* skin irritation and itchiness starting with eyelids and progressing to a rash on face, neck, and upper chest; there were also some different blotchy lumpy areas that may have been chloracne lesions;
* dizziness and feeling of being about to black-out, lasting for days after the exposure;
* severe headache in left temporal region within an hour of the exposure;
* nausea without vomiting;
* heart palpitations;
* marked and debilitating emotional lability, confusion, memory lapses, associated with panic attacks and sleeplessness, continuing for weeks after the exposure;
* shortness of breath and an inflamed feeling in the chest, mainly on the left, associated with cough.

As some of these acute symptoms abated, they were replaced with chronic symptoms, many of which continue. Lawrie has never returned to his former state of excellent health in the five years since the exposure incident. Since that exposure he has suffered:
* cardiac problems;
* psychological alterations, personality changes, emotional lability;
* pigmentation of the skin associated with severe facial photosensitivity;
* skin irritation and inflammation;
* more generalised sensory hypersensitivity.

On-going neurological and psychological problems include reduced attention and short term memory, difficulty responding to complex or multi-part questions, slow poorly balanced gait, and reduced standing balance. In the doctor’s view Lawrie now has multiple chemical sensitivity, clear signs of parkinsonism with resting tremor, cogwheel rigidity, and reduced arm swing, and mild damage to cerebellar function related to balance problems and intention tremor. (Parkinsonism is a neurological syndrome caused by chemicals, antipsychotic drugs, and some diseases; it is characterised by many of the symptoms of Parkinson’s disease and may progress to the later chronic affliction. Both parkinsonism and Parkinson’s disease are increasingly being linked to exposure to herbicides.)

He now suffers exacerbation of his symptoms after exposure to common petrochemicals and aromatic solvents, volatile organic compounds, and pesticides. His worse reactions appear to be caused by exposure to 2,4-D.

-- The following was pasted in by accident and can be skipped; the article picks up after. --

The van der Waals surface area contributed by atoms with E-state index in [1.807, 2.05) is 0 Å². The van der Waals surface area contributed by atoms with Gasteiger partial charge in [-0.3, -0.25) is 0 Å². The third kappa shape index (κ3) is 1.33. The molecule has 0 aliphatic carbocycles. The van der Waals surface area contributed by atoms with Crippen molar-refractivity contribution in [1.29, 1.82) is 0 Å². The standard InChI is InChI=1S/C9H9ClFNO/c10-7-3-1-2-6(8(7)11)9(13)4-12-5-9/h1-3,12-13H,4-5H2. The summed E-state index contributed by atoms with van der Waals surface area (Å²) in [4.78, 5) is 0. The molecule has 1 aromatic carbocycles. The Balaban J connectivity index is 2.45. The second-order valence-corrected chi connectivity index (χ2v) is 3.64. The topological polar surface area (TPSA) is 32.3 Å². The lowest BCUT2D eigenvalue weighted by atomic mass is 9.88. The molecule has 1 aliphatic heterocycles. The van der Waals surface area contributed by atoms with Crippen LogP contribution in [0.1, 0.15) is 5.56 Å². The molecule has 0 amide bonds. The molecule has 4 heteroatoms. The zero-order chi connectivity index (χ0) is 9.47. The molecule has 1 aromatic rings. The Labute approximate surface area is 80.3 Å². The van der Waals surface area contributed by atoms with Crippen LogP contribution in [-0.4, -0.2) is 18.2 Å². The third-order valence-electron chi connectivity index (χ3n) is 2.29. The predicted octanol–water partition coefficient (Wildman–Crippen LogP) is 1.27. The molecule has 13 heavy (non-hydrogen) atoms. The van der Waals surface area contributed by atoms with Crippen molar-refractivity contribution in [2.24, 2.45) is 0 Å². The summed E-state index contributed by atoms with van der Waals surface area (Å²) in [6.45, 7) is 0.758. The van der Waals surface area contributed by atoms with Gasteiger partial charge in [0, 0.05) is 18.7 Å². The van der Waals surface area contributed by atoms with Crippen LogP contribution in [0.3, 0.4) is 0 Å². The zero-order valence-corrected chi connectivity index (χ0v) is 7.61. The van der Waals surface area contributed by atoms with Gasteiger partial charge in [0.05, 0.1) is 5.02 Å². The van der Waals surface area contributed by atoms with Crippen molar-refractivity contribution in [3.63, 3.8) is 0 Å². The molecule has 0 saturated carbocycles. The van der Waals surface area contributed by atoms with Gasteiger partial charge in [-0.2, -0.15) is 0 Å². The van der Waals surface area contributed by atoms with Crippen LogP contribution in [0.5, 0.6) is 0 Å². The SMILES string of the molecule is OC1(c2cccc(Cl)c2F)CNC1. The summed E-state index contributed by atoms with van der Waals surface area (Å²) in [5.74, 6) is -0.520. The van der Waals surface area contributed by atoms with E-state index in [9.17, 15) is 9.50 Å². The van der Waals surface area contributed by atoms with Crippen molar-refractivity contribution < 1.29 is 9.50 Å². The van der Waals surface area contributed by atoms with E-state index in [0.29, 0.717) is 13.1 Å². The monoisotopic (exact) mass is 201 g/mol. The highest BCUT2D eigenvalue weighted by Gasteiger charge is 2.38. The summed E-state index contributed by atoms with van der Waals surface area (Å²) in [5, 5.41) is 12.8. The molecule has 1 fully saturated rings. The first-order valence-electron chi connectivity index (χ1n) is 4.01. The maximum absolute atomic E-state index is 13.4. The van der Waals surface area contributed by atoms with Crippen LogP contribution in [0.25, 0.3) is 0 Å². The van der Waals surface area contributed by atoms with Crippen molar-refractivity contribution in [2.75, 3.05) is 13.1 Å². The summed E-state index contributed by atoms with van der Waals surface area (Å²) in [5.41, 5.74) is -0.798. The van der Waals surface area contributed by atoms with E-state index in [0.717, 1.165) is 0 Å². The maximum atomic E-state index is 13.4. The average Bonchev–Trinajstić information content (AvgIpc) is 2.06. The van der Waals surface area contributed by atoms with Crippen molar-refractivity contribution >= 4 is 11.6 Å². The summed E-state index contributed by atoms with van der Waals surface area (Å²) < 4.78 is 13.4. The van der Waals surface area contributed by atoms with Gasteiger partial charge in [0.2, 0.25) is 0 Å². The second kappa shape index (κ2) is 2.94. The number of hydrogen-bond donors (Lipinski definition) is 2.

The doctor excluded any possibility of psychotic or neurotic symptoms or of any psychiatric disorder (which is what symptoms of pesticide poisoning are often blamed on) as causes of Lawrie’s symptoms, stating that in his view they were neurotoxic sequelae of his exposure to 2,4-D.

He has been exposed to a known clastogenic chemical (2,4-D), one that causes chromosomal damage leading to an increased risk of benign or malignant tumours in the future.

Lawrie’s prognosis is poor in all areas of his health problems. His multiple chemical sensitivity will persist for some time and may be among his most disabling and isolating problems in the future. Recovery rate of this is approximately three to five per cent per year, meaning that he is likely to be disabled for ten years or more. His neurological deficit is widespread, serious, and disabling. His personality changes, memory problems and other higher function losses will remain a major source of disability. The doctor expects that his parkinsonism will progress to Parkinson’s disease in the future. His cerebellar degeneration, leading to clumsiness, wide gait and balance problems, may progress hand in hand with the parkinsonism.

Lawrie Newman is now sensitive to very small amounts of pesticides and other chemicals. Nobody knows just how small an amount will trigger a worsening of his symptoms. No scientist on this planet can determine that. If Labour insist on legalising spray drift via the HSNO regulations instead of outlawing it under the Agricultural Chemical Trespass Act, they will be condemning Lawrie, possibly to an early death, certainly to a life of even worse hell than that already delivered to him by the 2,4-D. How can a seemingly civilised nation let this sort of thing happen to its citizens?